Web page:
6. Just In Time

6. Just In Time

I stuffed the remains of my favorite blueberry waffle into my mouth—very un-girly, I know— and escaped the cafeteria.

It was Saturday, so we weren’t having any classes. However, each person was required to go outside. I was just pondering about what to do when Calliope burst in with a big smiley face and grabbed me by the elbow.

“It’s a nice day. What’s your plan?” she sang; singing was NOT her thing, but I decided not to point that out. Despite this, everyone knew that Calliope could acquire the title of a Muse, which was basically a goddess in the arts field. I think she could be the Muse of Epic Poetry.

The only clothing store in miles was just on the brink of the cliff. Sometimes I wondered what was beyond the canyons that seemed to have no end. Were there other gods and goddesses?

It was truly a pleasure to be with Calliope. She was every bit like the popular girls, yet she had nothing in common with them. She was this cool girl that I could never be, but I wanted to act like she did, to dress like she did, to talk to boys like she did.

She must have caught the look in my eyes, because she raised her eyebrows in a question and asked, “Is it Apollo?”

“What? No!” I grimaced.

We laughed.

“I do want to know something, though,” I said casually.


“How did you put up with Apollo?”

Calliope’s eyes smiled with laughter. Her memory of him was not unpleasant, yet it was not something to savor on. “Unlike his other girlfriends, I don’t believe in promises. I knew that eventually we would break up.”

I nodded. In the store, she began to throw cloths in a basket that allowed you to carry so much items that when it was full, half of the store’s outfits were in it. I was secretly satisfied that Calliope was helping me—she must have known what was best for me.

I stayed in my dorm room for the rest of the day, because I had the feeling that someone was standing outside my door. Not Poseidon, not anyone else.

“Persephone,” someone said, knocking the door. I was startled, but thankfully the voice didn’t belong to Apollo. Thus I opened the door and came face-to-face with Hades.

“What are you doing here?” That came out wrong. I corrected myself. “Do you want to see me?”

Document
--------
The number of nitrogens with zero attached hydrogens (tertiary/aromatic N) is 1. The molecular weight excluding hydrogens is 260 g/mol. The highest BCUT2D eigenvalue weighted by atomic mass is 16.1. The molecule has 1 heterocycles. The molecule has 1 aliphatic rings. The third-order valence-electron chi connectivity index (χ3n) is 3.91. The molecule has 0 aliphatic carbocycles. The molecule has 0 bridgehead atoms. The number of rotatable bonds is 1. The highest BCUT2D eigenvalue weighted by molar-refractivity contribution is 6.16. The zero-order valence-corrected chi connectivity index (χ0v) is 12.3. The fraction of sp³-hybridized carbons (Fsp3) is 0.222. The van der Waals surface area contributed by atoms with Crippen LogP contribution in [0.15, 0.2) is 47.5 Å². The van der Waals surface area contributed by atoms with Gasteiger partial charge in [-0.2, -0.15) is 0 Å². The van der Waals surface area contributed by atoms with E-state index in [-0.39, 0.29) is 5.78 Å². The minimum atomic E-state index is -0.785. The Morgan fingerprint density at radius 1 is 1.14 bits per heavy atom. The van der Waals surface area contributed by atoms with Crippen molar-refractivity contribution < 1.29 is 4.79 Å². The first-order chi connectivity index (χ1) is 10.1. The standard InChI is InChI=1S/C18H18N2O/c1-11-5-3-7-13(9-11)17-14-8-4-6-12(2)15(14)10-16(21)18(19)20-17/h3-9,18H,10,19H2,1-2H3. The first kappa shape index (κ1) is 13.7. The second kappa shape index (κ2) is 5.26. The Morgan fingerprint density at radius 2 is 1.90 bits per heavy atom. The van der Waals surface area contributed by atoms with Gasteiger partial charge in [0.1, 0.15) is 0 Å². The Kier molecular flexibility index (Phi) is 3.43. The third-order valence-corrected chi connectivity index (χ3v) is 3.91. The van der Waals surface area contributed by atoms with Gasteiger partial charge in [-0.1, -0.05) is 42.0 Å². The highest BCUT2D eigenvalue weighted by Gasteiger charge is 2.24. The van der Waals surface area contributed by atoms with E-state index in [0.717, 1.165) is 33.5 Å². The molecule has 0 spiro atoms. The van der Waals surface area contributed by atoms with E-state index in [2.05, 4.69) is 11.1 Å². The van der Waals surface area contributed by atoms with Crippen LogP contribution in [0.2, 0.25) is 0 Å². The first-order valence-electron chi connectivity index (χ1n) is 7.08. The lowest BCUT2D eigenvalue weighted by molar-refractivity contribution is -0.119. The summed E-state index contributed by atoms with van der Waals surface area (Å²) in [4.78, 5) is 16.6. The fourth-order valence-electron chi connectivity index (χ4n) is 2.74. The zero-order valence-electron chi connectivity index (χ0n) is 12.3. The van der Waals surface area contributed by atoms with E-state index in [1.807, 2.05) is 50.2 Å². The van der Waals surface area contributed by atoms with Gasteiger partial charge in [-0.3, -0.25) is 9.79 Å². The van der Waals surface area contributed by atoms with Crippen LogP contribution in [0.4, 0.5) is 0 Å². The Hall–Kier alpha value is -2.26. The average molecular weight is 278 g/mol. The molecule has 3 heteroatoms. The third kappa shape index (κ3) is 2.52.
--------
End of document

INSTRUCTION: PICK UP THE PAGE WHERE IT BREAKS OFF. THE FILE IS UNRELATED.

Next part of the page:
“I just passed the Exam.”

At this moment, Apollo’s blonde head popped out from behind the door frame. Thankfully, I didn’t have to say anything because Hades said, “Would you like to see what I can do?” Then he turned to glare at Apollo, who quickly retreated out of sight.

It was just the timely invitation I needed.


via Daily Prompt: Timely

(featured photo by Ryan McGurie, on gratisography.com)


5 thoughts on “6. Just In Time

  1. Hi! What an interesting story. I do ever so love Greek mythology and the way you made them applicable to modern life is fascinating! Why did you choose Persephone as your main character? Also, have you read Rick Riordan’s Percy Jackson and the Lightening thief, it very much complements what seems to be your passions!
    Haha one last thing, if you live in Southern China then how did you come about loving greek mythology? Do they teach it in school? I know my school did. Just curious because I’m ethnically Chinese and I’ve always wondered…


    • Thank you! I have read Rick Riordan’s Percy Jackson and Heroes of Olympus and Trials of Apollo, and it’s the reason why I love Greek mythology! When I first read the Percy Jackson series, I spent the whole day reading and only came out of my room for meals. I chose Persephone because 1) I like her, and 2) I want to create (spoiler alert) a different kind of love between Hades and Persephone.
      Sadly, my school doesn’t offer any courses in Greek mythology/classical literature/classical languages. Because most students choose Chinese or Korean as their first language to study and English as their second, they wouldn’t choose classical languages if offered, because that way, they would have way too many language courses. So I think everyone wants to have an easy life and my school doesn’t want to hire a teacher only to find that half of the class drops the course after a month.

      Liked by 1 person

      • It makes complete sense. I’m so surprised that students in China actually have contact with Rick Riordan’s books. I remember taking them to my Grandparents’ house every summer vacation and reading them over and over again. I swear I read the series once or twice through every summer. I think I may get my cousin a set of the books translated in Chinese. Since I know she loves Harry Potter and I hope for her to love Greek mythology as well!


        • Rick Riordan books are worth reading over and over again. I came to know him because I once studied in another country and the students there read his books. I’m glad that English reading in China is becoming more popular because that means Rick Riordan books available in bookstores! My little brother is also a fan of Harry Potter, and I’m trying to get him to read some Greek mythology and hopefully Percy Jackson.

          Liked by 1 person

          • I was wondering, do kids in China read the books in English or in Chinese? I did a quick little fumble on google wanting to get one for my cousin and found a chinese translation of the lightening thief. It was selling for 348 dollars. Used. Mind blown, and confused as to how this all works.


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